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Foreign language learning motivation: Phonetic chill or Latin lover effect? Does sound structure or social stereotyping drive FLL?

Reiterer, Susanne M. and Kogan, Vita and Seither-Preisler, Annemarie and Pesek, Gašper (2020) Foreign language learning motivation: Phonetic chill or Latin lover effect? Does sound structure or social stereotyping drive FLL? In: Federmeier, Kara D. and Huang, Hsu-Wen, eds. Adult and Second Language Learning. Psychology of Learning and Motivation . Elsevier, pp. 165-205. ISBN 978-0-12-820377-4. (doi:10.1016/bs.plm.2020.02.003) (Access to this publication is currently restricted. You may be able to access a copy if URLs are provided) (KAR id:81522)

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https://doi.org/10.1016/bs.plm.2020.02.003

Abstract

An increasing number of people (e.g., polyglots) report studying foreign languages out of pure pleasure derived from sound or melody. The Romance languages, particularly French, Italian, and Spanish, take the lead when people talk about attractive or sexy-sounding languages/accents (Burchette, 2014), while languages like German and Arabic are often considered harsh/unattractive due to their use of consonant clusters (Quora, 2015). Despite wide public agreement on language attractiveness stereotypes, surprisingly little empirical research can be found on this topic, be it in the fields of psychology, (socio)linguistics, or neuroesthetics. We filled this gap by exploring whether international sociocultural stereotypes (Latin lover effect) or inherent phonetic/acoustic universals drive these effects. In a rating study, Central European participants listened to 16 auditorily presented European languages and reported their perceptions in terms of 22 binary characteristics (e.g., beautiful—ugly, fun—boring), while also indicating their language familiarities, L1 and L2 backgrounds, demographics, musicality levels, and how much they (dis)liked the speakers' voices. We observed that all factors in complex interplay explain people's esthetic preferences, including, in descending order of prominence, the “polyglot factor” (i.e., familiarity with the languages, foreign language learning [FLL] abilities, and expertise); speaker voice characteristics, characterization (e.g., sonority, vocalic shares, timing properties, CV patterning); and finally the musical expertise of the listener. Although language sound preferences do seem to be influenced by societal and individual cognitive factors, universal phonetic factors also seem to affect this complex phenomenon.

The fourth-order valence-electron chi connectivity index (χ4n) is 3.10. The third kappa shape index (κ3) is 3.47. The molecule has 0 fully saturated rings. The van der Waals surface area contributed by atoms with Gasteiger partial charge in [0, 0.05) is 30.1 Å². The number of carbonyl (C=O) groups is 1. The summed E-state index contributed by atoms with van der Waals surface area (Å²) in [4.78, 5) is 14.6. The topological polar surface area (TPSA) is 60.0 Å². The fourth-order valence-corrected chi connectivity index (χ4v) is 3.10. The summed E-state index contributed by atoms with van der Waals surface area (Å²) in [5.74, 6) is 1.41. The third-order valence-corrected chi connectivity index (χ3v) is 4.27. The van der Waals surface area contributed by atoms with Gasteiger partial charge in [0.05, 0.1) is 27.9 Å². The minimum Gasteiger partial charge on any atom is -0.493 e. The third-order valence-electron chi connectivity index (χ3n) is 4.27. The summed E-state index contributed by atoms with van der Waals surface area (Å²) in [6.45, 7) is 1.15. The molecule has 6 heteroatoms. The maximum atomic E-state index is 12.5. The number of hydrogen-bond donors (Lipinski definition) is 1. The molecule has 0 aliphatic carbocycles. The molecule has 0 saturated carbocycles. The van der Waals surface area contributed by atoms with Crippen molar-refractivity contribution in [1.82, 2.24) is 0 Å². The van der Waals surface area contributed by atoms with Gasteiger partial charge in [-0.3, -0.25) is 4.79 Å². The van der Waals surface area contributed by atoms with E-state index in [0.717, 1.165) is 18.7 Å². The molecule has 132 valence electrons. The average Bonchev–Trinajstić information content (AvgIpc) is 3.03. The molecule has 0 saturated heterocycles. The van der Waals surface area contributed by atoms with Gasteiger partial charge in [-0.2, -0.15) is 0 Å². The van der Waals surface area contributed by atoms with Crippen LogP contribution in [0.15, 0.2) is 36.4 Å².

Item Type: Book section
DOI/Identification number: 10.1016/bs.plm.2020.02.003
Uncontrolled keywords: Second language acquisition, Foreign language learning, Individual differences, Phonesthetics, Language attitudes, Language education, Psychoacoustics
Subjects: P Language and Literature
Divisions: Faculties > Humanities > School of European Culture and Languages > English Language and Linguistics
Depositing User: Vita Kogan
Date Deposited: 04 Jun 2020 11:03 UTC
Last Modified: 05 Jun 2020 10:17 UTC
Resource URI: https://kar.kent.ac.uk/id/eprint/81522 (The current URI for this page, for reference purposes)
Kogan, Vita: https://orcid.org/0000-0002-8354-020X
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